It may seem funny to us now, but I don't blame kids for being scared of the Easter Bunny. I still remember the first time I saw him. I and my brother were all excited about his coming. Our parents had set us up, tried to explain whole thing. We sat at the kitchen table. Then this giant white shape lurched out of darkness and thumped on the window. It was huge. With the ears it was bigger than any adult. Its eyes were enormous. I screamed and ran from the table.
When it was explained to me, I didn't like it any better. Why did the Easter Bunny have to come here? The next Easter, I complained and whined. I cried. I didn't want the Easter Bunny to come visit. Not here. Not in my home where I felt safe. My father looked quite disgusted. He became angry. My mom, filling her role, gave up trying to explain and took pity on me. Maybe not this year? she asked, looking at my father. My father looked away. I continued to cry. I cried until my mom promised to call the Easter Bunny and tell him not to come. This she did while stroking my head. It's okay, honey, she said. He's not coming. But I don't want him to come, ever, I stated. I knew that now the Easter Bunny knew where we were.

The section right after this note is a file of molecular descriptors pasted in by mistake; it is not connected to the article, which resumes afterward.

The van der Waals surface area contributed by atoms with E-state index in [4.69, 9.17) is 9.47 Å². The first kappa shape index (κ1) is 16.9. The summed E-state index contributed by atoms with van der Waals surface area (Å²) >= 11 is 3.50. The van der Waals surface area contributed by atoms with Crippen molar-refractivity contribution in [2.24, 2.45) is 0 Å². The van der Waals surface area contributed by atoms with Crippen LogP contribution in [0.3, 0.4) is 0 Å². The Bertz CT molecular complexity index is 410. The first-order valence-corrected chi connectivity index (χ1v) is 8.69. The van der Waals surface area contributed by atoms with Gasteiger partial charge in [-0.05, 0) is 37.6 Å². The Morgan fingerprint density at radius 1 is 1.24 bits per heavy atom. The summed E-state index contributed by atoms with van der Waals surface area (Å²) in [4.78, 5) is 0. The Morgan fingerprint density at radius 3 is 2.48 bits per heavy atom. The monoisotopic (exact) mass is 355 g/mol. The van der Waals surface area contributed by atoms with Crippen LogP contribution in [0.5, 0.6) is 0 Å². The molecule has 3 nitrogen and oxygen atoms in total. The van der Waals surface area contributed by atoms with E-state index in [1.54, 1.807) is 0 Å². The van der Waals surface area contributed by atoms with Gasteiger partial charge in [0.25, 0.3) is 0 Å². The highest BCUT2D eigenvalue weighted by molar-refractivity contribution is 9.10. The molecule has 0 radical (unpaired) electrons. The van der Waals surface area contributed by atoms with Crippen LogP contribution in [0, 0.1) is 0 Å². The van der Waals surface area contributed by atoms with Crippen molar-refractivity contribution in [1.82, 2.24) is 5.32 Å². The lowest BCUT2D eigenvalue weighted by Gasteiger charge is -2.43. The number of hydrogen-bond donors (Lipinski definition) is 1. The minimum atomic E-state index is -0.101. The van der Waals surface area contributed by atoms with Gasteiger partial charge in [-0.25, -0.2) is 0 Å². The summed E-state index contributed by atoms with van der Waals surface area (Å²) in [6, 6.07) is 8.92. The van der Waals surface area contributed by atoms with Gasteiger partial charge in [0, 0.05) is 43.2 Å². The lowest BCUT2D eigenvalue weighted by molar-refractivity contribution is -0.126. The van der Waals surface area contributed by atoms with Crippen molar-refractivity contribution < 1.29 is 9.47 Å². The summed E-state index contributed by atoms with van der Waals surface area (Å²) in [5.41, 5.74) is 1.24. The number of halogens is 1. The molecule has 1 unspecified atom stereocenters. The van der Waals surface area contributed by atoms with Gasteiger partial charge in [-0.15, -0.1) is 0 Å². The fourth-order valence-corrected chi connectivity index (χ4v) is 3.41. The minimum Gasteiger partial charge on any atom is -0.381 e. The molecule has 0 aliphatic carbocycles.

The next Easter was something my parents just did with my brother. It was decided I was not mature enough. I was just supposed to wait in my room until it was all over. I liked my room just fine because I had my Peanuts books and stuffed buddies, but it felt different, heated, stale, knowing that something was going on outside and I that I couldn't, shouldn't look or leave. Just going to the bathroom scared me as I was afraid I would run into my parents or, I don't know, something.
After it was all over, my parents did their concerted paternal best at nurturing me, by heaping shame and not at all veiled aspersions on me throughout dinner. My brother shone by the praise of his performance, but, to his credit, seemed a little embarrassed for me once he had gotten his digs in. There was no reason not to hate Easter.
School was not much better. During the egg roll I kept to the shallow end of the action, applying the schoolyard principle I had discovered and learned at dodgeball that seemed to work universally well for life: if you kept to the sides and acted invisible, you were safe a little longer than the idiots who ran up front directly into the line of fire.
The Easter egg hunt was the worst. Here you were outdoors, highly exposed. Easter eggs and god knows what other deadly traps were underfoot. Sometimes there were even dogs.